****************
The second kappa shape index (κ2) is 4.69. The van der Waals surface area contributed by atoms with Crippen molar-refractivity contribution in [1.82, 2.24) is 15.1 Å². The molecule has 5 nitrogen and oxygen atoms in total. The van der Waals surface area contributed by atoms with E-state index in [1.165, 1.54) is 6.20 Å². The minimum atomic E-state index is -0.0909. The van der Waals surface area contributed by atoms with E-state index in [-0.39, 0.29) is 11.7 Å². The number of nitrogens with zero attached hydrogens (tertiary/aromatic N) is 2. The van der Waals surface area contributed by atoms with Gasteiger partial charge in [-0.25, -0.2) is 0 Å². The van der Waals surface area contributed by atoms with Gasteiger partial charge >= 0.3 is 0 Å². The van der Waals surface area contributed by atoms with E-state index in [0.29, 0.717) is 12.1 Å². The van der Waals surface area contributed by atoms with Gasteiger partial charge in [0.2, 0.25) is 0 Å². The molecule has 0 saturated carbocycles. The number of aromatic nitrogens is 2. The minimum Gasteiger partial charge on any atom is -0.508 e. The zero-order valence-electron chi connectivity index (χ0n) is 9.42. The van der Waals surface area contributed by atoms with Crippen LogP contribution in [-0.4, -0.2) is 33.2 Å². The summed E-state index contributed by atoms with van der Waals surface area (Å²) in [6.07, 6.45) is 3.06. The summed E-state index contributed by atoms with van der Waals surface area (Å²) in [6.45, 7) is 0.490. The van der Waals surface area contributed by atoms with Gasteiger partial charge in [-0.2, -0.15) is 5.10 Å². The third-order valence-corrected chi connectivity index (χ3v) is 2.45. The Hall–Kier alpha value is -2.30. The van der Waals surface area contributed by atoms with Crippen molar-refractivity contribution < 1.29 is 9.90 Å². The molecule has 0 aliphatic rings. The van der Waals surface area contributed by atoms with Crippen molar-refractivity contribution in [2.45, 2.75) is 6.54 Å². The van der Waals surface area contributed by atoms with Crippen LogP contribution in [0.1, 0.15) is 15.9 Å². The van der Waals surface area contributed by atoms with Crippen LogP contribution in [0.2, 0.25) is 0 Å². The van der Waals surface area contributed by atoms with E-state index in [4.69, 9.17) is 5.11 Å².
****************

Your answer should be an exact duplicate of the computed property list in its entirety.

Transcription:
The second kappa shape index (κ2) is 4.69. The van der Waals surface area contributed by atoms with Crippen molar-refractivity contribution in [1.82, 2.24) is 15.1 Å². The molecule has 5 nitrogen and oxygen atoms in total. The van der Waals surface area contributed by atoms with E-state index in [1.165, 1.54) is 6.20 Å². The minimum atomic E-state index is -0.0909. The van der Waals surface area contributed by atoms with E-state index in [-0.39, 0.29) is 11.7 Å². The number of nitrogens with zero attached hydrogens (tertiary/aromatic N) is 2. The van der Waals surface area contributed by atoms with Gasteiger partial charge in [-0.25, -0.2) is 0 Å². The van der Waals surface area contributed by atoms with Gasteiger partial charge >= 0.3 is 0 Å². The van der Waals surface area contributed by atoms with E-state index in [0.29, 0.717) is 12.1 Å². The van der Waals surface area contributed by atoms with Gasteiger partial charge in [0.2, 0.25) is 0 Å². The molecule has 0 saturated carbocycles. The number of aromatic nitrogens is 2. The minimum Gasteiger partial charge on any atom is -0.508 e. The zero-order valence-electron chi connectivity index (χ0n) is 9.42. The van der Waals surface area contributed by atoms with Crippen LogP contribution in [-0.4, -0.2) is 33.2 Å². The summed E-state index contributed by atoms with van der Waals surface area (Å²) in [6.07, 6.45) is 3.06. The summed E-state index contributed by atoms with van der Waals surface area (Å²) in [6.45, 7) is 0.490. The van der Waals surface area contributed by atoms with Gasteiger partial charge in [-0.2, -0.15) is 5.10 Å². The third-order valence-corrected chi connectivity index (χ3v) is 2.45. The Hall–Kier alpha value is -2.30. The van der Waals surface area contributed by atoms with Crippen molar-refractivity contribution < 1.29 is 9.90 Å². The molecule has 0 aliphatic rings. The van der Waals surface area contributed by atoms with Crippen molar-refractivity contribution in [2.45, 2.75) is 6.54 Å². The van der Waals surface area contributed by atoms with Crippen LogP contribution in [0.1, 0.15) is 15.9 Å². The van der Waals surface area contributed by atoms with Crippen LogP contribution in [0.2, 0.25) is 0 Å². The van der Waals surface area contributed by atoms with E-state index in [4.69, 9.17) is 5.11 Å².